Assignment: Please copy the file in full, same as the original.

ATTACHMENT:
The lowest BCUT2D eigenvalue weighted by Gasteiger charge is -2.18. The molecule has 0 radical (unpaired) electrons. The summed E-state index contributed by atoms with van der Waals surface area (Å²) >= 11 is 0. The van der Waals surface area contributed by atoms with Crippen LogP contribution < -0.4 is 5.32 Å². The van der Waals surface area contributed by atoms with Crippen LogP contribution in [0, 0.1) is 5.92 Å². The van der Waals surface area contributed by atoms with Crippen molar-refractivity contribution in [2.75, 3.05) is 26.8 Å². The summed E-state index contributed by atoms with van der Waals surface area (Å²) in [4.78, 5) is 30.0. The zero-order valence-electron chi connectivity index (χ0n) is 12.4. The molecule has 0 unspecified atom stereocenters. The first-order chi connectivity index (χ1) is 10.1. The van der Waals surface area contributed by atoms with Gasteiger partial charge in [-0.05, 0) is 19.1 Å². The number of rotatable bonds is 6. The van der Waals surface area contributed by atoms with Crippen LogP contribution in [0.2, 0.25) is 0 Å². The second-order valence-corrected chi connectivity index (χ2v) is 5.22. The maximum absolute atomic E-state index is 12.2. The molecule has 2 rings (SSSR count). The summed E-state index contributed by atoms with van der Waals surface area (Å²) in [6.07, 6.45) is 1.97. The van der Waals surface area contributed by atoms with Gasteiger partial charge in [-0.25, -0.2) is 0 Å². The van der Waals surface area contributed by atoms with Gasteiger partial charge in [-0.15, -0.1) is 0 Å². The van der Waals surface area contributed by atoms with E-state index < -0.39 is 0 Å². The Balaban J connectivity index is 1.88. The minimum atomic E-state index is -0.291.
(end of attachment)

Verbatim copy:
The lowest BCUT2D eigenvalue weighted by Gasteiger charge is -2.18. The molecule has 0 radical (unpaired) electrons. The summed E-state index contributed by atoms with van der Waals surface area (Å²) >= 11 is 0. The van der Waals surface area contributed by atoms with Crippen LogP contribution < -0.4 is 5.32 Å². The van der Waals surface area contributed by atoms with Crippen LogP contribution in [0, 0.1) is 5.92 Å². The van der Waals surface area contributed by atoms with Crippen molar-refractivity contribution in [2.75, 3.05) is 26.8 Å². The summed E-state index contributed by atoms with van der Waals surface area (Å²) in [4.78, 5) is 30.0. The zero-order valence-electron chi connectivity index (χ0n) is 12.4. The molecule has 0 unspecified atom stereocenters. The first-order chi connectivity index (χ1) is 10.1. The van der Waals surface area contributed by atoms with Gasteiger partial charge in [-0.05, 0) is 19.1 Å². The number of rotatable bonds is 6. The van der Waals surface area contributed by atoms with Crippen LogP contribution in [0.2, 0.25) is 0 Å². The second-order valence-corrected chi connectivity index (χ2v) is 5.22. The maximum absolute atomic E-state index is 12.2. The molecule has 2 rings (SSSR count). The summed E-state index contributed by atoms with van der Waals surface area (Å²) in [6.07, 6.45) is 1.97. The van der Waals surface area contributed by atoms with Gasteiger partial charge in [-0.25, -0.2) is 0 Å². The van der Waals surface area contributed by atoms with Gasteiger partial charge in [-0.15, -0.1) is 0 Å². The van der Waals surface area contributed by atoms with E-state index < -0.39 is 0 Å². The Balaban J connectivity index is 1.88. The minimum atomic E-state index is -0.291.